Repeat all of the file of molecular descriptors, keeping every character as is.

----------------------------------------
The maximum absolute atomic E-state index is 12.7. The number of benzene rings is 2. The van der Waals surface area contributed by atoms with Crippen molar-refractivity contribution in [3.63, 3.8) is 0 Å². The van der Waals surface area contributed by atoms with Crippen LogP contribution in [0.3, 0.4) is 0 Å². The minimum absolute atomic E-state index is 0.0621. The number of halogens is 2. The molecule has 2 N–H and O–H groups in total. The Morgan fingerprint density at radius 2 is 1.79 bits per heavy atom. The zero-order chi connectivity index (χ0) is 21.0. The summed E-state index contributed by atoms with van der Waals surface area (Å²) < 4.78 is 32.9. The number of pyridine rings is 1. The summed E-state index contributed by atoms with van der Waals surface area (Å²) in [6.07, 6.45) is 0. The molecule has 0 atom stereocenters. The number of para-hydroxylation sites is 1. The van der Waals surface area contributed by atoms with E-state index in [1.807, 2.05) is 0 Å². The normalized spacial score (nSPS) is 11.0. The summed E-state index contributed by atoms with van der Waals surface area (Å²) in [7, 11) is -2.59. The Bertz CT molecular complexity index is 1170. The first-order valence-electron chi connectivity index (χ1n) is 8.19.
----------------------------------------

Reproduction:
The maximum absolute atomic E-state index is 12.7. The number of benzene rings is 2. The van der Waals surface area contributed by atoms with Crippen molar-refractivity contribution in [3.63, 3.8) is 0 Å². The van der Waals surface area contributed by atoms with Crippen LogP contribution in [0.3, 0.4) is 0 Å². The minimum absolute atomic E-state index is 0.0621. The number of halogens is 2. The molecule has 2 N–H and O–H groups in total. The Morgan fingerprint density at radius 2 is 1.79 bits per heavy atom. The zero-order chi connectivity index (χ0) is 21.0. The summed E-state index contributed by atoms with van der Waals surface area (Å²) < 4.78 is 32.9. The number of pyridine rings is 1. The summed E-state index contributed by atoms with van der Waals surface area (Å²) in [6.07, 6.45) is 0. The molecule has 0 atom stereocenters. The number of para-hydroxylation sites is 1. The van der Waals surface area contributed by atoms with E-state index in [1.807, 2.05) is 0 Å². The normalized spacial score (nSPS) is 11.0. The summed E-state index contributed by atoms with van der Waals surface area (Å²) in [7, 11) is -2.59. The Bertz CT molecular complexity index is 1170. The first-order valence-electron chi connectivity index (χ1n) is 8.19.